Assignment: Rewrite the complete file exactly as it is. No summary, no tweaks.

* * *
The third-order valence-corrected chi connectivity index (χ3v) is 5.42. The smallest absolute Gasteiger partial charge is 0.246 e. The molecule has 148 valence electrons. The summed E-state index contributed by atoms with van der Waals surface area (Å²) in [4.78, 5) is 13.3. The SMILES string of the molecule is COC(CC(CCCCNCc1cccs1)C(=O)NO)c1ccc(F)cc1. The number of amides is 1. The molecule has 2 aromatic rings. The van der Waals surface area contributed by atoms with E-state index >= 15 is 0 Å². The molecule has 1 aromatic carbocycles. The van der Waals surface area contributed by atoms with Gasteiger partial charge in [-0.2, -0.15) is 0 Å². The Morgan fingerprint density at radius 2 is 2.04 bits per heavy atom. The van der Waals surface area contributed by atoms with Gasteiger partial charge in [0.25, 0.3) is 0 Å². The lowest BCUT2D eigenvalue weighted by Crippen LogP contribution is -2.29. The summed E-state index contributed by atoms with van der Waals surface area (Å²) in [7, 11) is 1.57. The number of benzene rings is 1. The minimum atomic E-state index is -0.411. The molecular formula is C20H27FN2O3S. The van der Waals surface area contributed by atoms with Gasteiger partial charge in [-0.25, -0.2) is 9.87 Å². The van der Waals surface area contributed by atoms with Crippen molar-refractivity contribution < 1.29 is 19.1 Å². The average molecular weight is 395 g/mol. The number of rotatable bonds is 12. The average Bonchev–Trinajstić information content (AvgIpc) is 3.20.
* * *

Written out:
The third-order valence-corrected chi connectivity index (χ3v) is 5.42. The smallest absolute Gasteiger partial charge is 0.246 e. The molecule has 148 valence electrons. The summed E-state index contributed by atoms with van der Waals surface area (Å²) in [4.78, 5) is 13.3. The SMILES string of the molecule is COC(CC(CCCCNCc1cccs1)C(=O)NO)c1ccc(F)cc1. The number of amides is 1. The molecule has 2 aromatic rings. The van der Waals surface area contributed by atoms with E-state index >= 15 is 0 Å². The molecule has 1 aromatic carbocycles. The van der Waals surface area contributed by atoms with Gasteiger partial charge in [-0.2, -0.15) is 0 Å². The Morgan fingerprint density at radius 2 is 2.04 bits per heavy atom. The van der Waals surface area contributed by atoms with Gasteiger partial charge in [0.25, 0.3) is 0 Å². The lowest BCUT2D eigenvalue weighted by Crippen LogP contribution is -2.29. The summed E-state index contributed by atoms with van der Waals surface area (Å²) in [7, 11) is 1.57. The number of benzene rings is 1. The minimum atomic E-state index is -0.411. The molecular formula is C20H27FN2O3S. The van der Waals surface area contributed by atoms with Gasteiger partial charge in [-0.25, -0.2) is 9.87 Å². The van der Waals surface area contributed by atoms with Crippen molar-refractivity contribution < 1.29 is 19.1 Å². The average molecular weight is 395 g/mol. The number of rotatable bonds is 12. The average Bonchev–Trinajstić information content (AvgIpc) is 3.20.